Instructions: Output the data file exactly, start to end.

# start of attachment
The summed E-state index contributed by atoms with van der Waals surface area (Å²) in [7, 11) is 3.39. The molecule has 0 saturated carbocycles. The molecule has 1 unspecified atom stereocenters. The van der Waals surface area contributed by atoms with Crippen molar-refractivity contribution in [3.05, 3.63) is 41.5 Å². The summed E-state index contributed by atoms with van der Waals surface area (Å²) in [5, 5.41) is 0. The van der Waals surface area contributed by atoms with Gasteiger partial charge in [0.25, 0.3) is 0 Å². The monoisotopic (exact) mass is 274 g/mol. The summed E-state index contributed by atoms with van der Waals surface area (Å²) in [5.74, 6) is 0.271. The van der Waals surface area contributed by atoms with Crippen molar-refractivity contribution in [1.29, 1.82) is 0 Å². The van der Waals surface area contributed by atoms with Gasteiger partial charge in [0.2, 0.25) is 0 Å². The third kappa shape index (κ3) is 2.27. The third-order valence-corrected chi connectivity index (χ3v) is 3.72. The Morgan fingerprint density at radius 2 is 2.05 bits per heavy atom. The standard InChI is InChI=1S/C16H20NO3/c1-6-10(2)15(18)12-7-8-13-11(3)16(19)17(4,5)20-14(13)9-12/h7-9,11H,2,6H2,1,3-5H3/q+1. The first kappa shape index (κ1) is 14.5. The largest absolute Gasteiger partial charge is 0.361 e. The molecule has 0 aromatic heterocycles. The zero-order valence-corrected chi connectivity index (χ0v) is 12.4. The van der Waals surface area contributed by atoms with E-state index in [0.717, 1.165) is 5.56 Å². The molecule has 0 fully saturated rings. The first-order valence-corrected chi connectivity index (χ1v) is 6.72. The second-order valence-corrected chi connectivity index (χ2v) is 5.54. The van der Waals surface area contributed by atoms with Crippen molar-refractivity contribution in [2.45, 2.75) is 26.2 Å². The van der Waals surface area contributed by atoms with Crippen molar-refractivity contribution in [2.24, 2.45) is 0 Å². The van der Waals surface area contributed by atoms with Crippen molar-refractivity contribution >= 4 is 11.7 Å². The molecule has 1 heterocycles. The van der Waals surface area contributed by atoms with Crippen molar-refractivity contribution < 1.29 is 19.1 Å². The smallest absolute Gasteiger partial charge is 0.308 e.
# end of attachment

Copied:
The summed E-state index contributed by atoms with van der Waals surface area (Å²) in [7, 11) is 3.39. The molecule has 0 saturated carbocycles. The molecule has 1 unspecified atom stereocenters. The van der Waals surface area contributed by atoms with Crippen molar-refractivity contribution in [3.05, 3.63) is 41.5 Å². The summed E-state index contributed by atoms with van der Waals surface area (Å²) in [5, 5.41) is 0. The van der Waals surface area contributed by atoms with Gasteiger partial charge in [0.25, 0.3) is 0 Å². The monoisotopic (exact) mass is 274 g/mol. The summed E-state index contributed by atoms with van der Waals surface area (Å²) in [5.74, 6) is 0.271. The van der Waals surface area contributed by atoms with Crippen molar-refractivity contribution in [1.29, 1.82) is 0 Å². The van der Waals surface area contributed by atoms with Gasteiger partial charge in [0.2, 0.25) is 0 Å². The third kappa shape index (κ3) is 2.27. The third-order valence-corrected chi connectivity index (χ3v) is 3.72. The Morgan fingerprint density at radius 2 is 2.05 bits per heavy atom. The standard InChI is InChI=1S/C16H20NO3/c1-6-10(2)15(18)12-7-8-13-11(3)16(19)17(4,5)20-14(13)9-12/h7-9,11H,2,6H2,1,3-5H3/q+1. The first kappa shape index (κ1) is 14.5. The largest absolute Gasteiger partial charge is 0.361 e. The molecule has 0 aromatic heterocycles. The zero-order valence-corrected chi connectivity index (χ0v) is 12.4. The van der Waals surface area contributed by atoms with E-state index in [0.717, 1.165) is 5.56 Å². The molecule has 0 fully saturated rings. The first-order valence-corrected chi connectivity index (χ1v) is 6.72. The second-order valence-corrected chi connectivity index (χ2v) is 5.54. The van der Waals surface area contributed by atoms with Crippen molar-refractivity contribution in [2.45, 2.75) is 26.2 Å². The van der Waals surface area contributed by atoms with Crippen molar-refractivity contribution in [2.24, 2.45) is 0 Å². The van der Waals surface area contributed by atoms with Crippen molar-refractivity contribution >= 4 is 11.7 Å². The molecule has 1 heterocycles. The van der Waals surface area contributed by atoms with Crippen molar-refractivity contribution < 1.29 is 19.1 Å². The smallest absolute Gasteiger partial charge is 0.308 e.